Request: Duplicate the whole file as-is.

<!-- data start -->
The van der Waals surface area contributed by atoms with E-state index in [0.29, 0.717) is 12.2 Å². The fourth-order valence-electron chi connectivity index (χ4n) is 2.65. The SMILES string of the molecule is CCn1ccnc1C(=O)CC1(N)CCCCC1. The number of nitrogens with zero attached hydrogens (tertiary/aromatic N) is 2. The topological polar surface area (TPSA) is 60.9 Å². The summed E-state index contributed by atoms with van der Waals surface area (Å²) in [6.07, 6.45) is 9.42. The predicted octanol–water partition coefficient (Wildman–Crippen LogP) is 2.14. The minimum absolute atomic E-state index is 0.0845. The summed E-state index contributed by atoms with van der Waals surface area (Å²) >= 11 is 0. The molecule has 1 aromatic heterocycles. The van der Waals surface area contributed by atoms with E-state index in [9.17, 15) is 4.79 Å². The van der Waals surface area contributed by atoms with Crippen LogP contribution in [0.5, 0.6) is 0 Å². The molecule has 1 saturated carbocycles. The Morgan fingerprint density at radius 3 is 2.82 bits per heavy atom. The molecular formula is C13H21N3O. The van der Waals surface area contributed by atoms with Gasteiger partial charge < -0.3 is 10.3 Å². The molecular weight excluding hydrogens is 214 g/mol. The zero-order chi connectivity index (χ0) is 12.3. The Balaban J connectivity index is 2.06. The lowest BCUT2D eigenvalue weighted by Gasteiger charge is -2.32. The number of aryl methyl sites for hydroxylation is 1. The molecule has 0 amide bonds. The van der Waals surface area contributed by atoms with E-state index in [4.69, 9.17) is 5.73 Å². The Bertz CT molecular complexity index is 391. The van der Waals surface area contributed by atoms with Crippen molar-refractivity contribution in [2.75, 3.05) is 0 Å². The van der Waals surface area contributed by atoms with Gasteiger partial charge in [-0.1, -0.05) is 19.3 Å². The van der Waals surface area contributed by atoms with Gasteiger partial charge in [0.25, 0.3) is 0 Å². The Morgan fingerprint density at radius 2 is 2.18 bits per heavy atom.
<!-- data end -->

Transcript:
The van der Waals surface area contributed by atoms with E-state index in [0.29, 0.717) is 12.2 Å². The fourth-order valence-electron chi connectivity index (χ4n) is 2.65. The SMILES string of the molecule is CCn1ccnc1C(=O)CC1(N)CCCCC1. The number of nitrogens with zero attached hydrogens (tertiary/aromatic N) is 2. The topological polar surface area (TPSA) is 60.9 Å². The summed E-state index contributed by atoms with van der Waals surface area (Å²) in [6.07, 6.45) is 9.42. The predicted octanol–water partition coefficient (Wildman–Crippen LogP) is 2.14. The minimum absolute atomic E-state index is 0.0845. The summed E-state index contributed by atoms with van der Waals surface area (Å²) >= 11 is 0. The molecule has 1 aromatic heterocycles. The van der Waals surface area contributed by atoms with E-state index in [9.17, 15) is 4.79 Å². The van der Waals surface area contributed by atoms with Crippen LogP contribution in [0.5, 0.6) is 0 Å². The molecule has 1 saturated carbocycles. The Morgan fingerprint density at radius 3 is 2.82 bits per heavy atom. The molecular formula is C13H21N3O. The van der Waals surface area contributed by atoms with Gasteiger partial charge < -0.3 is 10.3 Å². The molecular weight excluding hydrogens is 214 g/mol. The zero-order chi connectivity index (χ0) is 12.3. The Balaban J connectivity index is 2.06. The lowest BCUT2D eigenvalue weighted by Gasteiger charge is -2.32. The number of aryl methyl sites for hydroxylation is 1. The molecule has 0 amide bonds. The van der Waals surface area contributed by atoms with E-state index in [4.69, 9.17) is 5.73 Å². The Bertz CT molecular complexity index is 391. The van der Waals surface area contributed by atoms with Crippen molar-refractivity contribution in [2.75, 3.05) is 0 Å². The van der Waals surface area contributed by atoms with Gasteiger partial charge in [-0.1, -0.05) is 19.3 Å². The van der Waals surface area contributed by atoms with Gasteiger partial charge in [0.25, 0.3) is 0 Å². The Morgan fingerprint density at radius 2 is 2.18 bits per heavy atom.